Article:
Luke 17:20-25 - Thy Kingdom Come (1)
Asked by the Pharisees when the Kingdom of God would come, Jesus said in reply, "The coming of the Kingdom of God cannot be observed, and no one will announce, 'Look, here it is,' or, 'There it is.' For behold, the Kingdom of God is among you."
Then he said to his disciples, "The days will come when you will long to see one of the days of the Son of Man, but you will not see it. There will be those who will say to you, 'Look, there he is,' or 'Look, here he is.' Do not go off, do not run in pursuit. For just as lightning flashes and lights up the sky from one side to the other, so will the Son of Man be in his day. But first he must suffer greatly and be rejected by this generation."
This passage is a cornerstone for every consideration about evangelization. Quite similarly to what we have stated yesterday regarding the volatile character of mystery, “the coming of the Kingdom of God cannot be observed.” The Kingdom of God does not simply consist in a just society with accomplished laws, perfect education, and a peaceful environment. The Kingdom of God is not simply the ideal version of the Kingdom of Man. As for the latter, “there will be those who will say to you, ‘Look, there he is.’” But the Kingdom of God is more than visible accomplishments or measurable justice.
“The Kingdom of God is among you,” Jesus says. And yet, we do not quite see it. Precisely because it is a reality which transcends our human sense of accomplishment. Jesus has come to proclaim His Kingdom and He has invited us to enter it. Only by looking at the gates that lead into it can we fathom how different it is from a Kingdom of Man: The “main gate” is baptism, which means to die with Christ in order to resurrect with Him ("First he must suffer greatly and be rejected by this generation" - Luke 17:25). The “small doors” in our everyday life are the apparently insignificant deeds such as feeding the hungry, visiting the sick, or bearing patiently those who wrong us - to name just three out of many works of mercy. The “backdoor” through which we can re-enter the Kingdom after getting ourselves lost is confession.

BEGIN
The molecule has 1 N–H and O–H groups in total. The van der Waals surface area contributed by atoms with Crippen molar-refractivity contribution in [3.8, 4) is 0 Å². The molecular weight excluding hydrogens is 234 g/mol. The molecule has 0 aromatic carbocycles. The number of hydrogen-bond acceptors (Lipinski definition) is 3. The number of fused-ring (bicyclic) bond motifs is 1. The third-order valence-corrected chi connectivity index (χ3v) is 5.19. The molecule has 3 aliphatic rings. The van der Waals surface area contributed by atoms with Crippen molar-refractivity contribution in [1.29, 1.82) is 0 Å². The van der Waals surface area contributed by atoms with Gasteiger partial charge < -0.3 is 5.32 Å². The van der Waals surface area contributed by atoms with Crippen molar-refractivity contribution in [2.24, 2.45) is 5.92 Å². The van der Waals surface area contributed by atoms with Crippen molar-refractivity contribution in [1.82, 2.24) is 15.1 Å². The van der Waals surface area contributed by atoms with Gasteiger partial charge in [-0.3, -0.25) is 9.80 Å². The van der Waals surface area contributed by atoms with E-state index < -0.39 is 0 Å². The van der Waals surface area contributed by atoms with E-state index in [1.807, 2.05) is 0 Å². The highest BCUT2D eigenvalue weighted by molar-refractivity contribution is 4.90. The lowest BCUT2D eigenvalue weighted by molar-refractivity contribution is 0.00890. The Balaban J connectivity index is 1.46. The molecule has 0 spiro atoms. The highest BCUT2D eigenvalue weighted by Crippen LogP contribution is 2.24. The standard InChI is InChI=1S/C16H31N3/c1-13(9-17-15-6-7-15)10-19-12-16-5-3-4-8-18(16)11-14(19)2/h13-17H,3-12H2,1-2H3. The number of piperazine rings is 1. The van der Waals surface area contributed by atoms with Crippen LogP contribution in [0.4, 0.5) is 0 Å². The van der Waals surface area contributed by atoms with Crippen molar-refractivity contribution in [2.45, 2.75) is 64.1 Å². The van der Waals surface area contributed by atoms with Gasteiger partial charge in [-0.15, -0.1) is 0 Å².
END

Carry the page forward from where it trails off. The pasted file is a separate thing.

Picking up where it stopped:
All in all, these “doors” all highlight that the true place to look for the Kingdom of God is “among us,” and the things that are changed by His reign are the hearts and not merely the structures. Changed hearts will then, of course, also change the structures. The evangelization of culture, therefore, can only happen after the evangelization of hearts.
If you want to marvel at the beauty of Christ’s Kingdom contemplate the hearts of His faithful servants. The saints - and really each person in the state of grace - constitute the amazing citizens of His glorious Kingdom. The saints live “among us.” They make society better bo doubt; but they are not the products of society. They are the fruit of God’s doings, they are the inhabitants of His Kingdom. In order to belong to that Kingdom, you must allow Him to introduce you into it, to guide you through its sacramental gates of grace. The Kingdom is your true fatherland in which you will thrive and become the best version of yourself. Jesus is your true King who will lead you to the deepest happiness. “Thy Kingdom Come!” is the battle cry for a humanity in pursue of God-given fulfillment.